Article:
During the February sting operation, Foy and his seven colleagues discovered three large adult sturgeon carcasses and approximately four gallons of fresh sturgeon eggs. As a result, two Russian immigrants were arrested for poaching-related crimes as well as a felony conspiracy and face between $5,000 and $40,000 in fines plus up to one year in jail.
Yet despite the consequences, repeat transgressors are still common.
“The fines and penalties aren’t stiff enough to deter the worst offenders,” Foy said. “For them, it’s just the cost of doing business.”
Sturgeon: A very tasty fish
With the texture of a tender breast of chicken, sturgeon meat is incredibly tasty, said Dan Bacher, editor of The Fish Sniffer, an online newspaper. And poachers know it.
“The meat is like no other fish,” he said. “It’s the best meat I’ve ever had.”
Wild white sturgeon cannot be sold commercially, but a slick poacher can make more than $3,000 on the black market for a large egg-bearing female catch. The meat itself is not expensive — only $6 per pound — but sturgeon caviar is highly prized, selling for $150 per pound on the black market, with one fish capable of producing up to 25 pounds of eggs, according to the California Department of Fish and Game.
The draw for wild sturgeon is mostly cultural, Foy said. Immigrants from Russia, a country that has decimated its populations of the fish, come to the U.S. to meet demand for the delicacies, he added.
Yet poaching isn’t the only threat to sturgeon in California. The same issues that have caused a decline in populations for salmon and Delta Smelt — poor water quality and engineering obstructions — are also killing these denizens of the deep, said Jon Rosenfield, conservation biologist with The Bay Institute. Sturgeon are just another casualty in the fight over Delta water.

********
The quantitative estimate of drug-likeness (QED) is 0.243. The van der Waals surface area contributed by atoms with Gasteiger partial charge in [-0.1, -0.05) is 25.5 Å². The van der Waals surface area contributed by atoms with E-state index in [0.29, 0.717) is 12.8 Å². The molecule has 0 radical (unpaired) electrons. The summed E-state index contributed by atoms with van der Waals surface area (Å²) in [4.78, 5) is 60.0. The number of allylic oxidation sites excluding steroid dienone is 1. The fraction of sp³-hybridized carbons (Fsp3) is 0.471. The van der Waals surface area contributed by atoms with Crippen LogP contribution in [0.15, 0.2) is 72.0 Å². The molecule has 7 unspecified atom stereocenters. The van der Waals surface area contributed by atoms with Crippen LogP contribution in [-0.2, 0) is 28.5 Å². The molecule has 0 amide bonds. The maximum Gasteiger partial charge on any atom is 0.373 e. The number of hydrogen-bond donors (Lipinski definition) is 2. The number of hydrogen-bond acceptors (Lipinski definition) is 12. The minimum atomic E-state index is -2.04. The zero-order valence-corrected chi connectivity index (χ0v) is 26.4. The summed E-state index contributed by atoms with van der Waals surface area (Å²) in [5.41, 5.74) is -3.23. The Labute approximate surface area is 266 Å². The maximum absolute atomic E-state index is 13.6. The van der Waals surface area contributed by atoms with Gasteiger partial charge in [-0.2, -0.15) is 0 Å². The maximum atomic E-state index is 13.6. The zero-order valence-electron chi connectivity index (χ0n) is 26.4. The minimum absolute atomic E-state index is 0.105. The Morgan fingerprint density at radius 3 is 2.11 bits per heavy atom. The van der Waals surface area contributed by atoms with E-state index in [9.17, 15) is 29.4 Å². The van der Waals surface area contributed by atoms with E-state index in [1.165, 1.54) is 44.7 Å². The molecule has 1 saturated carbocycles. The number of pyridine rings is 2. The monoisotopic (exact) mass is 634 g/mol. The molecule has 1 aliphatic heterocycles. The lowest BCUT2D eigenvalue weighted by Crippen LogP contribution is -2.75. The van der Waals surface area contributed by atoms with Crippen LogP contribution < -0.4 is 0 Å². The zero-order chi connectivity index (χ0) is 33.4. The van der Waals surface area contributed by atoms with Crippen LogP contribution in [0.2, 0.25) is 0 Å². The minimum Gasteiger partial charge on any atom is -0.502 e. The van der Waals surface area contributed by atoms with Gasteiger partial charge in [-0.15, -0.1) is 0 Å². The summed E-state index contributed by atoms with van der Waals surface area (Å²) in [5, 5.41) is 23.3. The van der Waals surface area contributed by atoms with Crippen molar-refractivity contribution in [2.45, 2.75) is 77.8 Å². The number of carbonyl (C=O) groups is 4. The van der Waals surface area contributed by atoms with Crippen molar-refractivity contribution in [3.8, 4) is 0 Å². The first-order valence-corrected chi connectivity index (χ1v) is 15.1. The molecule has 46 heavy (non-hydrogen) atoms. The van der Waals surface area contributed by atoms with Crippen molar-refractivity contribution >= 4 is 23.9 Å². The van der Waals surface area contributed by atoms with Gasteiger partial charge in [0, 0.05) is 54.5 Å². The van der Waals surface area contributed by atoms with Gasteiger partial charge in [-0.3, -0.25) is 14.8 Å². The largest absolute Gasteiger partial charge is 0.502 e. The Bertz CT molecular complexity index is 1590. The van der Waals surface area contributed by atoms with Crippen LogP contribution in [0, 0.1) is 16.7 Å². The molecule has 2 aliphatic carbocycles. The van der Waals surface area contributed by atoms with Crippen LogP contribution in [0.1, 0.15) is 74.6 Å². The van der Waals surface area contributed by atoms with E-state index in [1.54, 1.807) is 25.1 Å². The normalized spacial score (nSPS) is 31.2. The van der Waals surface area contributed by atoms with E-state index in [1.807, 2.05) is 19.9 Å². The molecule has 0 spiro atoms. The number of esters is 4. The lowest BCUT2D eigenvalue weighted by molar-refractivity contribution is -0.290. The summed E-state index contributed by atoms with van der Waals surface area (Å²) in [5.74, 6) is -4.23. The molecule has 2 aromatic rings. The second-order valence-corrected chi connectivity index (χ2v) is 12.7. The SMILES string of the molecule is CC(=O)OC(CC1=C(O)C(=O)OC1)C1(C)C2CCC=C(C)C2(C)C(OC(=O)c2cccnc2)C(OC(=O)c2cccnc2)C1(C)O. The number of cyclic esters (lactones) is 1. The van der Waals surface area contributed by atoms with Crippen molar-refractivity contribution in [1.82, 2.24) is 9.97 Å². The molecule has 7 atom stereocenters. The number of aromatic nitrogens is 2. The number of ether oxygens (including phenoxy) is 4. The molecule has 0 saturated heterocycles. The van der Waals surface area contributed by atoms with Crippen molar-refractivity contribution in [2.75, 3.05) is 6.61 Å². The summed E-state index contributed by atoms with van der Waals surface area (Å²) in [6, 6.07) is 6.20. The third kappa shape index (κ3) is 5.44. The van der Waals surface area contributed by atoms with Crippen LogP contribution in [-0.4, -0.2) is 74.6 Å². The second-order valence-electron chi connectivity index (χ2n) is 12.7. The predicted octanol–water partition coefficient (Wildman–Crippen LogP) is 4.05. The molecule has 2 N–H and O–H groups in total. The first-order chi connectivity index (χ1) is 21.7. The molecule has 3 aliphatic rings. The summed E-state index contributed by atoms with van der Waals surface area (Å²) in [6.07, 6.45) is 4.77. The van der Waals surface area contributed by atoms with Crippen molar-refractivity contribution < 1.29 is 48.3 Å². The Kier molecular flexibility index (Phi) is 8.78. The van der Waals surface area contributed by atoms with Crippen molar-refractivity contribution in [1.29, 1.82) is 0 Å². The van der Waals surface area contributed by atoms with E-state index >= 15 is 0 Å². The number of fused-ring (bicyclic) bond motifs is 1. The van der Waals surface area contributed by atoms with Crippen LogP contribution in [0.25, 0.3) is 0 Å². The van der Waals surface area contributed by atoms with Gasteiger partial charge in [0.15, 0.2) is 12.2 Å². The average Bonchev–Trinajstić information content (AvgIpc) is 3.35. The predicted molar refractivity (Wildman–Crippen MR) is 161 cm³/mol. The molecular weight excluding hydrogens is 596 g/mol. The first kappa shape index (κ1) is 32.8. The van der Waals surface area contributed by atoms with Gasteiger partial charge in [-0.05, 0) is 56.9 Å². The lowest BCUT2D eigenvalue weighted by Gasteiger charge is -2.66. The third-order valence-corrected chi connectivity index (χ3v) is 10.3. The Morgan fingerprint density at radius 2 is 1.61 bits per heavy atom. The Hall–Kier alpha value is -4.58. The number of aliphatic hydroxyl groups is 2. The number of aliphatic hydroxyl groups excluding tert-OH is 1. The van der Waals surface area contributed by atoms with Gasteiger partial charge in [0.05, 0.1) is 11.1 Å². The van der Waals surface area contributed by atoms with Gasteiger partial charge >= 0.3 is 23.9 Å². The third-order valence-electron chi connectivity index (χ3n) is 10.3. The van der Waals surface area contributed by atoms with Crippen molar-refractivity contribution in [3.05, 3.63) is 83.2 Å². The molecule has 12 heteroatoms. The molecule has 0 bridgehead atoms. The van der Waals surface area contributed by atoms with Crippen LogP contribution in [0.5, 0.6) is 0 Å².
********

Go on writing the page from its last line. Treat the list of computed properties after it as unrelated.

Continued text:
The real problem is the way Californians are treating the ecosystem, he added.
“One dead fish is only one dead fish,” Rosenfield said, referring to poaching, “but the problems from water quality and water quantity could affect all the fish in the system. You’re not going to solve this problem by stopping poaching.”
The Sacramento-San Joaquin estuary is in trouble, he said, but repairing the habitat of the sturgeon is a big step in the right direction and could have lasting positive effects on the Delta.
The main issue is the timing and volume of water, which correlates to its quality.
“More water is being taken out to send to Southern California and for agribusiness in San Joaquin Valley,” Bacher said.
Because sturgeon can live for such a long time, more than 100 years, pesticides in the water may accumulate in their tissue which could cause health problems, said Jerry Brunf, environmental scientist with the Central Valley Regional Water Quality Control Board. Smaller organisms that make up the sturgeon’s diet may also be affected by pesticide-runoff, impairing fish higher up on the food chain, Brunf added.
Other obstructions such as pumps and flood plains can trap and kill the fish, Rosenfield said.
Despite the turmoil beneath its waters, the Delta is enchanting this time of year.
The serene landscape is in stark contrast to the scene of the sting operation — three pale sturgeon, once titans of the estuary, lying on a greasy concrete floor.